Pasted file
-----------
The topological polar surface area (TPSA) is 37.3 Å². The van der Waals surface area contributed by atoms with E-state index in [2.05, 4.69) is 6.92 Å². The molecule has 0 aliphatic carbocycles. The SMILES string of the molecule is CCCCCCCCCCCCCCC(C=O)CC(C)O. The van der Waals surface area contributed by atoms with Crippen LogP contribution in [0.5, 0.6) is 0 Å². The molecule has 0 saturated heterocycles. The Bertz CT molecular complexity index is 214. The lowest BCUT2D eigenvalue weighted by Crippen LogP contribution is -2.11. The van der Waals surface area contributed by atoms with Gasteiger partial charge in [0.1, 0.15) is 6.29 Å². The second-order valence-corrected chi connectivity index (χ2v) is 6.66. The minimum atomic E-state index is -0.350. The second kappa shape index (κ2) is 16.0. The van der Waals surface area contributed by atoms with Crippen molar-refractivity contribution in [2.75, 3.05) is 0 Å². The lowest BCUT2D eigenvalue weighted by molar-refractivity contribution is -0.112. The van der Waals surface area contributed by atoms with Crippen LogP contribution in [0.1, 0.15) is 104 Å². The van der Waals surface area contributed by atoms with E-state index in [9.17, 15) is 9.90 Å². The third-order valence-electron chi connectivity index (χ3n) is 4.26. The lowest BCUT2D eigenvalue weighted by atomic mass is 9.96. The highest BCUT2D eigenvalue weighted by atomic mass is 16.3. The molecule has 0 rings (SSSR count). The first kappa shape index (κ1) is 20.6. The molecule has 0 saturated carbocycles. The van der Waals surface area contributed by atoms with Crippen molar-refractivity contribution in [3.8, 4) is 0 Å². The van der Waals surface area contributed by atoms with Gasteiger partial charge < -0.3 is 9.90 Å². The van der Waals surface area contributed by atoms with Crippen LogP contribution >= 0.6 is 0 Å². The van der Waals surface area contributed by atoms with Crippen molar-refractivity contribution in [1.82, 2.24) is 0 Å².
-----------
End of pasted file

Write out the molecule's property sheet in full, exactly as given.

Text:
The topological polar surface area (TPSA) is 37.3 Å². The van der Waals surface area contributed by atoms with E-state index in [2.05, 4.69) is 6.92 Å². The molecule has 0 aliphatic carbocycles. The SMILES string of the molecule is CCCCCCCCCCCCCCC(C=O)CC(C)O. The van der Waals surface area contributed by atoms with Crippen LogP contribution in [0.5, 0.6) is 0 Å². The molecule has 0 saturated heterocycles. The Bertz CT molecular complexity index is 214. The lowest BCUT2D eigenvalue weighted by Crippen LogP contribution is -2.11. The van der Waals surface area contributed by atoms with Gasteiger partial charge in [0.1, 0.15) is 6.29 Å². The second-order valence-corrected chi connectivity index (χ2v) is 6.66. The minimum atomic E-state index is -0.350. The second kappa shape index (κ2) is 16.0. The van der Waals surface area contributed by atoms with Crippen molar-refractivity contribution in [2.75, 3.05) is 0 Å². The lowest BCUT2D eigenvalue weighted by molar-refractivity contribution is -0.112. The van der Waals surface area contributed by atoms with Crippen LogP contribution in [0.1, 0.15) is 104 Å². The van der Waals surface area contributed by atoms with E-state index in [9.17, 15) is 9.90 Å². The third-order valence-electron chi connectivity index (χ3n) is 4.26. The lowest BCUT2D eigenvalue weighted by atomic mass is 9.96. The highest BCUT2D eigenvalue weighted by atomic mass is 16.3. The molecule has 0 rings (SSSR count). The first kappa shape index (κ1) is 20.6. The molecule has 0 saturated carbocycles. The van der Waals surface area contributed by atoms with Crippen molar-refractivity contribution in [3.8, 4) is 0 Å². The van der Waals surface area contributed by atoms with Gasteiger partial charge < -0.3 is 9.90 Å². The van der Waals surface area contributed by atoms with Crippen LogP contribution >= 0.6 is 0 Å². The van der Waals surface area contributed by atoms with Crippen molar-refractivity contribution in [1.82, 2.24) is 0 Å².